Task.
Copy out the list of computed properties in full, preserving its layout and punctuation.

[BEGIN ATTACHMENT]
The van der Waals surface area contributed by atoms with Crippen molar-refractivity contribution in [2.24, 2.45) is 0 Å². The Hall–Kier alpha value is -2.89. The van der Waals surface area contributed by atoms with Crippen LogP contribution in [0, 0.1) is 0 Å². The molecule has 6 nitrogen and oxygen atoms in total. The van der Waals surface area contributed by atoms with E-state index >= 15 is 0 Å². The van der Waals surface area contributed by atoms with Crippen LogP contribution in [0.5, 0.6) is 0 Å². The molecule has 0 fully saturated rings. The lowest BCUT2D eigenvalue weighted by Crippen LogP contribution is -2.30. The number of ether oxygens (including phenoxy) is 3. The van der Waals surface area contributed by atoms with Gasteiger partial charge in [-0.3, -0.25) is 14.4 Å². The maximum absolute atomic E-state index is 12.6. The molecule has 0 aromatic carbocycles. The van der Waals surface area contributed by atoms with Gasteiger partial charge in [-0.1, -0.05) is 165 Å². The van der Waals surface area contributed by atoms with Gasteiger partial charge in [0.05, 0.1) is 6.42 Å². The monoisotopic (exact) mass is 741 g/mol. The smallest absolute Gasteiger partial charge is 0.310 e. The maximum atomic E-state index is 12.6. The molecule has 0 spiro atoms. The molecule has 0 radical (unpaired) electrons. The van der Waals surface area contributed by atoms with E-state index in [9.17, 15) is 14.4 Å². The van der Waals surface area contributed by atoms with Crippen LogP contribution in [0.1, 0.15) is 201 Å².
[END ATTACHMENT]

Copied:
The van der Waals surface area contributed by atoms with Crippen molar-refractivity contribution in [2.24, 2.45) is 0 Å². The Hall–Kier alpha value is -2.89. The van der Waals surface area contributed by atoms with Crippen LogP contribution in [0, 0.1) is 0 Å². The molecule has 6 nitrogen and oxygen atoms in total. The van der Waals surface area contributed by atoms with E-state index >= 15 is 0 Å². The van der Waals surface area contributed by atoms with Crippen LogP contribution in [0.5, 0.6) is 0 Å². The molecule has 0 fully saturated rings. The lowest BCUT2D eigenvalue weighted by Crippen LogP contribution is -2.30. The number of ether oxygens (including phenoxy) is 3. The van der Waals surface area contributed by atoms with Gasteiger partial charge in [-0.3, -0.25) is 14.4 Å². The maximum absolute atomic E-state index is 12.6. The molecule has 0 aromatic carbocycles. The van der Waals surface area contributed by atoms with Gasteiger partial charge in [-0.1, -0.05) is 165 Å². The van der Waals surface area contributed by atoms with Gasteiger partial charge in [0.05, 0.1) is 6.42 Å². The monoisotopic (exact) mass is 741 g/mol. The smallest absolute Gasteiger partial charge is 0.310 e. The maximum atomic E-state index is 12.6. The molecule has 0 spiro atoms. The molecule has 0 radical (unpaired) electrons. The van der Waals surface area contributed by atoms with E-state index in [9.17, 15) is 14.4 Å². The van der Waals surface area contributed by atoms with Crippen LogP contribution in [0.1, 0.15) is 201 Å².